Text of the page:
Greek Inspired Power Foods
Look to the Mediterranean diet to help you blast through even the toughest of glutes workouts.
Not only has the Mediterranean diet been linked with healthy hearts, but several studies have also shown that it may be associated with improved erectile function in men who are overweight or diabetic. Increasingly, research is showing that our vasculature – the system of arteries and veins that travel throughout our body – behaves as one single system. In other words, if something is good for your heart, it’s probably also good for your brain, and – as we are now learning – your love life too.
Researchers first noticed the impressive health and longevity of the people of Crete back in the 1950s. Since then, studies have demonstrated that ethnic Cretans have one of the longest average life spans on the planet. While some of that good health could be a function of genetics, much of it is attributed to their ancient diet, rich in fruits, vegetables, beans, nuts and herbs. Olive oil is the primary fat source, replacing the butter that is common in other European countries. Healthy fat accounts for nearly 40 percent of their daily energy intake.
Those Mediterraneans sure know how to live, don’t’ they? Long touted for its disease-prevention benefits, the Mediterranean diet has now been shown to be a great fit for active women. Recent research has demonstrated that the diet made famous by inhabitants of the Greek island of Crete – as well as other cultures of the Mediterranean basin – can potentially help banish excess body fat. Here are the key foods that you can easily add to your usual routine to help you embrace your inner Mediterranean. (Sunshine and laid-back, family-oriented lifestyle not included).
A protein-rich gem, Greek-style yogurt contains up to 20 grams of protein per three-quarter cup serving (by comparison, most other plain yogurts provide only six to seven grams per serving), making it great for building metabolism-boosting lean muscle. Enjoy it as part of a snack, recovery shake or with low-fat granola, nuts and berries for breakfast.
Though not a traditional part of the diet of Crete, whole-grain pasta is part of the diet of other Mediterranean countries, and whole grains and cereals are an important part of the Mediterranean diet as a whole. The key is to use your grains in moderation. Try making your pasta with tons of fresh veggies to help you feel full without adding too many extra calories, and make sure any type of pasta you choose (wheat, spelt, rice, etc.) is made from 100 percent whole grain. That way, you’ll derive more fiber, keep your blood sugar better-controlled and stay full for longer – all important for keeping cravings at bay.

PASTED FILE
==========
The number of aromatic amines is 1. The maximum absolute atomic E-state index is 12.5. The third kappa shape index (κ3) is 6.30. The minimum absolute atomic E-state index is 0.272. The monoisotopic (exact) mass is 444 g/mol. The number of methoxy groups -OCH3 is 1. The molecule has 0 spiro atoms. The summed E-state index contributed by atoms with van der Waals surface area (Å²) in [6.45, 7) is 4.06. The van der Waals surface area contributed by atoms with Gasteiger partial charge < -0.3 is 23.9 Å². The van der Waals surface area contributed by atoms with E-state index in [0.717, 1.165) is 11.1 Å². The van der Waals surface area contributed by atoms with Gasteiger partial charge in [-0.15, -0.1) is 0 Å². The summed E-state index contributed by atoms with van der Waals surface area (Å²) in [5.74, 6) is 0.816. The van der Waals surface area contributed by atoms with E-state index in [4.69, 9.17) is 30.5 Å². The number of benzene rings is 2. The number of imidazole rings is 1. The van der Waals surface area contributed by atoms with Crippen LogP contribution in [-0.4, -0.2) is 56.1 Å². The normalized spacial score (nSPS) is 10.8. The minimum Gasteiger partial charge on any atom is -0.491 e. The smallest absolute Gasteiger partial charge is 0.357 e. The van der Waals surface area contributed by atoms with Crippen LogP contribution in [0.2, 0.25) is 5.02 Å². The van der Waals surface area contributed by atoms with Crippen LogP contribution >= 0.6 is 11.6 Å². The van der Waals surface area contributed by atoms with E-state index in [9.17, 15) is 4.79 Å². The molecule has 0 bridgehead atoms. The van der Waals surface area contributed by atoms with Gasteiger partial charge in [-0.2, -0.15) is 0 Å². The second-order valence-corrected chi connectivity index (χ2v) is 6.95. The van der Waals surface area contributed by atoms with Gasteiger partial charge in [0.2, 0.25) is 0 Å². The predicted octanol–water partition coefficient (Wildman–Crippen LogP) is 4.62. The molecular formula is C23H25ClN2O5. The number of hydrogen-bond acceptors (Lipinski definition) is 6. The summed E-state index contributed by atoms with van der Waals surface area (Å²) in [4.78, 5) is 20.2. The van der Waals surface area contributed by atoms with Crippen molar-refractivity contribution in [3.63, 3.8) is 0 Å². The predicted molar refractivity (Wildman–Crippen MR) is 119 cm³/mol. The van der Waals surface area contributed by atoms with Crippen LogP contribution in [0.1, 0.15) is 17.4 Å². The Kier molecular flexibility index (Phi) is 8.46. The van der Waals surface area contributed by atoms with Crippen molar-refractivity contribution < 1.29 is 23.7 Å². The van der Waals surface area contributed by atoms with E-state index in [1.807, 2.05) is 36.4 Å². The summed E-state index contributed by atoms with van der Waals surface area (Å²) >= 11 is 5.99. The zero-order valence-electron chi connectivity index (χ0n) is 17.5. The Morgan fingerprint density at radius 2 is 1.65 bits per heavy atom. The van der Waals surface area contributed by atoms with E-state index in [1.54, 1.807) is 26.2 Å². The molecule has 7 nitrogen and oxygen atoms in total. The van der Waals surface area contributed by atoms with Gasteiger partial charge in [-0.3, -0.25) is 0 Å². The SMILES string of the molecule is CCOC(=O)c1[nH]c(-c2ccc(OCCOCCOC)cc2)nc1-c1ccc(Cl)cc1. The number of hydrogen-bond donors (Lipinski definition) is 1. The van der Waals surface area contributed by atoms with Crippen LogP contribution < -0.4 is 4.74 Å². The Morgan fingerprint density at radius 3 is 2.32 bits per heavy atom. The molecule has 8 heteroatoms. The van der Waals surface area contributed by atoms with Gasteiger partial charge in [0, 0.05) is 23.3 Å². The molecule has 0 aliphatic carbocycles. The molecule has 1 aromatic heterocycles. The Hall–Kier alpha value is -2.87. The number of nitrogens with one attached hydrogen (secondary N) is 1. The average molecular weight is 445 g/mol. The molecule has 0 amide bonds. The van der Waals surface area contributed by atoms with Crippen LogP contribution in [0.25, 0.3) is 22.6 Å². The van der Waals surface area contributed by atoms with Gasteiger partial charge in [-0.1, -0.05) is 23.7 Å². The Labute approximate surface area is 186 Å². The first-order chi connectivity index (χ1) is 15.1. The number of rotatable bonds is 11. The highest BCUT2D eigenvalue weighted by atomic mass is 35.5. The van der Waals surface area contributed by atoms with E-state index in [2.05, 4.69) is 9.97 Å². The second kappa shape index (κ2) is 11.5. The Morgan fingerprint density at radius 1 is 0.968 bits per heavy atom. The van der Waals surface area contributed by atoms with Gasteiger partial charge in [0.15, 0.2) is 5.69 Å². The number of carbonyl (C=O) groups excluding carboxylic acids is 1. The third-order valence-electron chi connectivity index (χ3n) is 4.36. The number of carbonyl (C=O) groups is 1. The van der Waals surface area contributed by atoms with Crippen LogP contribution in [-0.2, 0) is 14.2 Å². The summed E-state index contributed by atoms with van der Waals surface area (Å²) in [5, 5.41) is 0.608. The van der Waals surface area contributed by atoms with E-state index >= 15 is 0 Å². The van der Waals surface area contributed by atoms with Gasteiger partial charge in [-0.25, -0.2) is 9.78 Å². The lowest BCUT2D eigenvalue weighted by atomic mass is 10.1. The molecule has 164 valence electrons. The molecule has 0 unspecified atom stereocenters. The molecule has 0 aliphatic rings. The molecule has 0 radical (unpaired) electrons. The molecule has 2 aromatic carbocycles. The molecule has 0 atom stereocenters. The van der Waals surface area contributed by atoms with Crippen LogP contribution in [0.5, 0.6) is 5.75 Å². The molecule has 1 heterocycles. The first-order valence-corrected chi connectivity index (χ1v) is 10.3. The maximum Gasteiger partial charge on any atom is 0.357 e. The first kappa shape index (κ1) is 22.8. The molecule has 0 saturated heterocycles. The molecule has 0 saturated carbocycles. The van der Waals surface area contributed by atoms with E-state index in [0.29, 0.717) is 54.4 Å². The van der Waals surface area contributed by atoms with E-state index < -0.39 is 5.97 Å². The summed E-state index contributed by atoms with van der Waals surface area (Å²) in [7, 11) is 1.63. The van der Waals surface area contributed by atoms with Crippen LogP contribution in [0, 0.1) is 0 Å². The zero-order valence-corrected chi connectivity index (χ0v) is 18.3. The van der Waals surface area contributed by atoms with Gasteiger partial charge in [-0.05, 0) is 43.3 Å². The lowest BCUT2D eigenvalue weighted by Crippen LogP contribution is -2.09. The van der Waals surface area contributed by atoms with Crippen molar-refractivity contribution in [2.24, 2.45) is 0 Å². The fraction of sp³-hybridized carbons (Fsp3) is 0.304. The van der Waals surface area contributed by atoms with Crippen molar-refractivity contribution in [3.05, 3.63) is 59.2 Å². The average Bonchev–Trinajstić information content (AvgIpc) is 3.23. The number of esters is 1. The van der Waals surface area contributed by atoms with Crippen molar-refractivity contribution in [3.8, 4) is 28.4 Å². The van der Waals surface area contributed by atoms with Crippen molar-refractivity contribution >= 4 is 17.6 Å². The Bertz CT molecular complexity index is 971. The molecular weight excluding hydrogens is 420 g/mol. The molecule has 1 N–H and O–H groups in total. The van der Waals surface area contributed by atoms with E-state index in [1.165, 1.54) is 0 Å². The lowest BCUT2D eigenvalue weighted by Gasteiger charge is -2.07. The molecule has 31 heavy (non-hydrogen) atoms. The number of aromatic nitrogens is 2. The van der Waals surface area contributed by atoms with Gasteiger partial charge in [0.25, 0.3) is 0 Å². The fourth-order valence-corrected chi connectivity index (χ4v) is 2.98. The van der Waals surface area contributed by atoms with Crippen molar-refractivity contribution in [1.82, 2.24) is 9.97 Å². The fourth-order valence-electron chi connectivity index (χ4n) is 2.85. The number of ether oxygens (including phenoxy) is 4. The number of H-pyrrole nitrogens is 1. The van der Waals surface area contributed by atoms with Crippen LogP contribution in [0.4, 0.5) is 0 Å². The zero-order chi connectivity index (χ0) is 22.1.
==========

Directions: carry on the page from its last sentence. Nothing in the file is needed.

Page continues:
Known as pulses in the Mediterranean diet, the so-called legume family that encompasses beans, lentils, peas and chickpeas are sensational choices for so many reasons. Not only are they super-rich in filling fiber (providing around six to eight grams per half-cup serving), but they are also a good source of protein (about eight to nine grams per serving). So whether it’s hummus and veggies as a snack, lentil soup for lunch or vegetarian chili with kidney beans for dinner, try to include beans for dinner, try to include beans in your diet at least half of the days of the week.
Despite their mixed reputation, regular (white) potatoes do make up an important part of the diet of Crete. And while potatoes with the skin on are actually quite nutritious, shy not step it up by choosing sweet potatoes instead? A great carbohydrate-based choice that will help provide energy for your workouts, sweet potatoes are loaded with vitamin A, a key immune system-booster, and have less impact on your blood sugar than their white cousins.
Instead of sweets and baked goods, the Greeks typically eat fresh fruit for dessert. While grapes and figs may be indigenous to the Mediterranean region, enjoy a variety of fruit sin your diet – and remember that different colors mean different nutrients, so mix it up. If you’re worried about the sugar content, don’t be: A recent study that followed subjects for five years found that fruit eaters tend to weigh less than those who don’t’ eat fruit.
While not exactly a fat blaster, Mediterraneans seem to benefit from drinking wine, partly because they use it only in moderation (no more than one glass per day!), but also because it serves as a symbol of relaxation and pleasure. Howe can that benefit clean eaters? Since stress and poor sleep increase levels of the fat-building hormone cortisol, any habits that can help you relax – be it yoga, a Sunday afternoon catnap or an occasional glass of wine – may help keep belly fat under control.
As seaside-dwelling people, the Mediterraneans naturally include plenty of fresh fish in their diet. The health benefits of fish for our hearts and brains are well-established, but remember that fish is also a great source of muscle-building protein, as well as omega-3 fatty acids that can potentially boost your metabolism and help improve insulin sensitivity, which can help your body to metabolize carbohydrates more efficiently.